A level of intensity such that a physiological stress response is elicited
Your body's natural response to overload is to compensate so that the situation you put it in this time is not so stressful the next time -- this is also known as an increase in performance.
Hans Selye's three-stage model for the human body's response to stress.
- Alarm -
- Resistance -
Perhaps the most fundamental concept you must understand in order to stop exercising and start real training!
Good news: Most Strength and Conditioning professionals make this harder than it has to be -- stressing the system results in an initial shock and a decrease in performance -- recover appropriately and the system's resistance to the initial stress has increased. This is what we commonly refer to as gains (or gainz if you prefer). Continue to modify the exercise prescription so that it is "harder" the next time than it was the last time -- this can be done by increasing the number of repetitions, decreasing rest time, or increasing the load. Why do I need to know this?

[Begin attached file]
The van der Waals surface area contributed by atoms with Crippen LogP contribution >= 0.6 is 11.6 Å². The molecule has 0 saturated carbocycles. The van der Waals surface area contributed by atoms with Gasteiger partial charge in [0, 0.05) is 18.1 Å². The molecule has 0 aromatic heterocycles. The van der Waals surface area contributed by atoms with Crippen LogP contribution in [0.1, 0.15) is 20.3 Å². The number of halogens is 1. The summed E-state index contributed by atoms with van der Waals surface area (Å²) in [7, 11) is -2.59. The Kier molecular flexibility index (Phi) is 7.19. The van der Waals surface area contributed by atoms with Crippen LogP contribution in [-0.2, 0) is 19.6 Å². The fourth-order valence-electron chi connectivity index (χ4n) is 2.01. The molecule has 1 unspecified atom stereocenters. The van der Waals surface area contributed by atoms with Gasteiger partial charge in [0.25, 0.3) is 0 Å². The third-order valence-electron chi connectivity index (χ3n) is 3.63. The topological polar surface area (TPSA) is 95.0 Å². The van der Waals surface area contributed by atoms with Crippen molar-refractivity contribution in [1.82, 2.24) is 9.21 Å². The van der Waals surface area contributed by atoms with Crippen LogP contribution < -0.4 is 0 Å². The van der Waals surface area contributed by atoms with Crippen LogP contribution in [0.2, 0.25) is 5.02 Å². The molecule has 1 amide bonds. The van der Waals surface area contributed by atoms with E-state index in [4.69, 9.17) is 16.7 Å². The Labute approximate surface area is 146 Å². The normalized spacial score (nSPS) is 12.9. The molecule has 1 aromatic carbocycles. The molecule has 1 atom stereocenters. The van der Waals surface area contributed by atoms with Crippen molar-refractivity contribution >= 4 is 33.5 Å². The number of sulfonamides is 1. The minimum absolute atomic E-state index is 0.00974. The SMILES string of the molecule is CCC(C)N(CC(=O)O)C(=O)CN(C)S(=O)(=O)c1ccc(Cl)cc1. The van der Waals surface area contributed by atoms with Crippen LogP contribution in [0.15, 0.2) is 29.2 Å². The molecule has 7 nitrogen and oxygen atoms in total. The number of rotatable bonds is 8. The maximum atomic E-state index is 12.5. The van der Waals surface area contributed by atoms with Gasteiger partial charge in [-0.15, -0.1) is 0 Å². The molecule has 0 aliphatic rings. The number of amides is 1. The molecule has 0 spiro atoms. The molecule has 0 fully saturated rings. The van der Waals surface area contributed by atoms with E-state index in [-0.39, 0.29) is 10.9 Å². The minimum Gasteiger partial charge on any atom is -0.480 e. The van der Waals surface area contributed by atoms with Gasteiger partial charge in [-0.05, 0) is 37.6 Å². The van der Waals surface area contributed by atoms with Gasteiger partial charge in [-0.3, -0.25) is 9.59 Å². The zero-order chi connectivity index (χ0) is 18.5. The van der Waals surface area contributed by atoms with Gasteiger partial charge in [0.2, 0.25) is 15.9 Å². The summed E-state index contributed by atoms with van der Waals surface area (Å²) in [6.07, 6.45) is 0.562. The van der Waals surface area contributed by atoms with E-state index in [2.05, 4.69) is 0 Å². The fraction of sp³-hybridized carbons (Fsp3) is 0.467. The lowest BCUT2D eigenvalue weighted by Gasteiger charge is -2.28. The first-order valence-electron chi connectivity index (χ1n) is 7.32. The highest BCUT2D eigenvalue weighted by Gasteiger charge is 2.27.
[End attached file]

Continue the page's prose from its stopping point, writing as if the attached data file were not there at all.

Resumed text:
Overload is a key first ingredient to getting bigger, faster, stronger, etc.
You must train with enough intensity to elicit a stress response (a weight that is heavy enough or a speed that is fast enough)
Your body's response? Phase 1 - Alarm - an initial decrease in performance
But with proper recovery, you increase your resistance to the initial stress - aka you get better.
"Understand the G.A.S. & unlock your potential"
GENERAL ADAPTATION SYNDROME
If you wind up like this guy at the end of every workout, then you are probably just exercising and not actually training... smart training rarely ends with this result.
Sometimes the proper prescription is a rest day, several rest days, or a scheduled de-load.
Keeping it Simple...
If you're the guy to the right using a smith machine to bench press a weight that is less than 60% of your 1RM, and you routinely bench this same weight, you have not overloaded the system enough to elicit an adaptation (muscle growth, improvement in endurance, etc.)
Disclaimer: Training For 600 does not endorse the use of Smith Machines or calf-length socks for healthy, athletic war-fighters!